The 85 words crammed into a congressional bill at the end of the Obama administration, known then as the Rohrabacher–Farr amendment, which prohibits the Justice Department from prosecuting medical marijuana in MMJ-legal states, is under assault with the threat of disappearing.
We can’t allow that happen.
We have until December 8 before Congress may decide to exclude the amendment from its 2018 spending bill.
The prospect that MMJ protections could expire has produced anxiety in the industry, not to mention for the millions who rely on cannabis for medical purposes.
“It is shocking to think that this is at risk,” said Sarah Trumble, of the Third Way, a think tank that advocates easing federal restrictions on cannabis. “This would give the attorney general a blank check to go after medical marijuana. Without it, he might try, but it would be really hard for him.”
As Congress works to finalize the 2018 spending bill, the fate of this crucial legislation protecting medical cannabis hangs in the balance due to differences in House and Senate spending legislation.
The first sign of trouble came in early September, when anti-weed Texas Republican Pete Sessions blocked a series of marijuana-related amendments from consideration.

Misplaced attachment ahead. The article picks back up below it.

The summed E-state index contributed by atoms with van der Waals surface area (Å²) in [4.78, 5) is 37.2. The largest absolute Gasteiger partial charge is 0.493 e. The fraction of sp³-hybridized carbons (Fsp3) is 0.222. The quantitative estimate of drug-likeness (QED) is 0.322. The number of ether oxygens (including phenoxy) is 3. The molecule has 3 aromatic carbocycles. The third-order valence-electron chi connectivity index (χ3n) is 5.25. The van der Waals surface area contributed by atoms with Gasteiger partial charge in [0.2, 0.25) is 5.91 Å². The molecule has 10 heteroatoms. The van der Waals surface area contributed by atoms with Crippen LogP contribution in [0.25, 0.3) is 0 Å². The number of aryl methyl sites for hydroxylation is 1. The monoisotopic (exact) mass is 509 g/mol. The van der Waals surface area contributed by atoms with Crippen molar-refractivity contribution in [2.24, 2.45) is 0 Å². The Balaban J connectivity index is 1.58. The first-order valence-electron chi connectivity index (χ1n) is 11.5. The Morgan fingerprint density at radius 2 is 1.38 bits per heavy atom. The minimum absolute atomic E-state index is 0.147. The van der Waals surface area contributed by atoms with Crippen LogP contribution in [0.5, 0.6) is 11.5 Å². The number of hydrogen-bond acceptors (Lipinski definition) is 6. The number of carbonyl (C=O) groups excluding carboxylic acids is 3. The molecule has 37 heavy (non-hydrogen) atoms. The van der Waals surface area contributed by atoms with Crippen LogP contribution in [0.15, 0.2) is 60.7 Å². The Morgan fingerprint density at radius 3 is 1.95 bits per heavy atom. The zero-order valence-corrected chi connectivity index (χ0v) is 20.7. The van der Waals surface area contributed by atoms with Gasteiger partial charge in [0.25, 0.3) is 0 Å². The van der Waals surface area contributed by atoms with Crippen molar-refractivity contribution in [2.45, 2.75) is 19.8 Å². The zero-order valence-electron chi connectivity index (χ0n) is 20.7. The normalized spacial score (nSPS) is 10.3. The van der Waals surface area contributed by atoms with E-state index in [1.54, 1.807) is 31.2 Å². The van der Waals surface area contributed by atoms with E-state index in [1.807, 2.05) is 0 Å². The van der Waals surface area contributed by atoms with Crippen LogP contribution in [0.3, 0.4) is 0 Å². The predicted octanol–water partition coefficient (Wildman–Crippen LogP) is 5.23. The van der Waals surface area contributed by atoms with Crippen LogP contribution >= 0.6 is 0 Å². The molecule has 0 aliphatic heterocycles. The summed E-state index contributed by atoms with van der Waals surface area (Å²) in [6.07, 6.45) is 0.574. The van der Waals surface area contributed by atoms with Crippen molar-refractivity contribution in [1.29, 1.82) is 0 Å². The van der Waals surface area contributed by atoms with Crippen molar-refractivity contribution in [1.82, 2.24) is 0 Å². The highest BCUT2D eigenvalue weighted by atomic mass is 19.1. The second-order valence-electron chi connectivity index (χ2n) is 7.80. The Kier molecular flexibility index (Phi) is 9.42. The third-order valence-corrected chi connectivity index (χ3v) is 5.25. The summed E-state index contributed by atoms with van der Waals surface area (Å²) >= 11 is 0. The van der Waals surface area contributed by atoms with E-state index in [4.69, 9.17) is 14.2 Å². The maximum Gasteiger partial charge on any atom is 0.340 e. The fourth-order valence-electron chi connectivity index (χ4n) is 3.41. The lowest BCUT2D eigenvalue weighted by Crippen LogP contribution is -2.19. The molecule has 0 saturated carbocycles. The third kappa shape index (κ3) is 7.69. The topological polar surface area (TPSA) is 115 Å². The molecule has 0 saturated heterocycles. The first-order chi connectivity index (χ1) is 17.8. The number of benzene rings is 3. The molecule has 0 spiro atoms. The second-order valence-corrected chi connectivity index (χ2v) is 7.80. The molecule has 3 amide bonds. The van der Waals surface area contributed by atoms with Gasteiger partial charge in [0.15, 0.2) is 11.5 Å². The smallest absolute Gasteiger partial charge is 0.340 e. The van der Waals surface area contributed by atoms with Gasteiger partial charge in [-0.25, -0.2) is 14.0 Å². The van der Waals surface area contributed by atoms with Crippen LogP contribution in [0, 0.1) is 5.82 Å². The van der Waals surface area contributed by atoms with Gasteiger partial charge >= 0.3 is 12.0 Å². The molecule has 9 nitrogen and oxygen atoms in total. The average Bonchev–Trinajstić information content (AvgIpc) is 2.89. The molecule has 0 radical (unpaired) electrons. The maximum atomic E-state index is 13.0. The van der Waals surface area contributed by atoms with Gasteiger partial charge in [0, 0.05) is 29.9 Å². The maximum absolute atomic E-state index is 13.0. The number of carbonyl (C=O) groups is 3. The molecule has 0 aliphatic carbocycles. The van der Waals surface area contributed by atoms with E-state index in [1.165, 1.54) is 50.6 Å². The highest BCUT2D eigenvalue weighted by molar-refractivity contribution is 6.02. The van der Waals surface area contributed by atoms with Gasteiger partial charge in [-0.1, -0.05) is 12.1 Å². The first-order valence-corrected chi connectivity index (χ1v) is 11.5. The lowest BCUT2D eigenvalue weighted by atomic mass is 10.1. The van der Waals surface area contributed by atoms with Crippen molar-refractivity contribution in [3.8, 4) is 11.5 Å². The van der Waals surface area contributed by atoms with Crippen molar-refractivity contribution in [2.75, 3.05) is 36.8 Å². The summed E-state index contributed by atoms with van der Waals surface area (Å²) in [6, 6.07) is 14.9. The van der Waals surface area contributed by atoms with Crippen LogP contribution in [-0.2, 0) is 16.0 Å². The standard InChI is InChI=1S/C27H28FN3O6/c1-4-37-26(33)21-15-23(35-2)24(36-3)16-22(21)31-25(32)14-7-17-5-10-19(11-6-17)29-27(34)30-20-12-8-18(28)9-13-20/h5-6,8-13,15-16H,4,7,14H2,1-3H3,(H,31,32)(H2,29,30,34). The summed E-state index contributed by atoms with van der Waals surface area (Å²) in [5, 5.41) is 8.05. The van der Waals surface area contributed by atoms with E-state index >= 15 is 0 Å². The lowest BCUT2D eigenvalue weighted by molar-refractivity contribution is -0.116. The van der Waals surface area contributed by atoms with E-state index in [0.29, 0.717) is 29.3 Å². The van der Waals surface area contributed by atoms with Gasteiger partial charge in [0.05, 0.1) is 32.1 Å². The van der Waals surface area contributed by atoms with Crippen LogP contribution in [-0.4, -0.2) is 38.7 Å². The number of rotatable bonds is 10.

Although Congress recently reaffirmed its support for the amendment, which was tucked into a debt and disaster relief bill, both houses must agree when it comes up for funding as part of the final federal budget.
The uncertain fate of the amendment and what it means for medical marijuana is also creating tension among Republicans, many of whom voted to keep it.
“Marijuana got more votes than Trump. There are millions of Republicans and independents who voted for it,” said Rep. Earl Blumenauer of Portland, Oregon, co-sponsor of the latest version of the amendment, now called the Rohrabacher-Blumenaur Amendment.
Earl Rohrabacher, co-author of the amendment and a Trump supporter, said lawmakers have not reconsidered their support for the amendment despite Attorney General Jeff Sessions’ hysterical lobbying, in which he told Congress that it would immunize drug runners and gangs.
Nevertheless, the cannabis industry is nervous, and we all should be.
While a pathway exists for the Rohrabacher-Blumenaur Amendment to be signed into law by the end of the year, there is still the unsettling possibility that developments could result in its exclusion from the final budget.
So, let us remain optimistic but proactive: We have until December 8 to contact our members of Congress and urge them to include these important MMJ patient protections. Please go here and make your voice heard.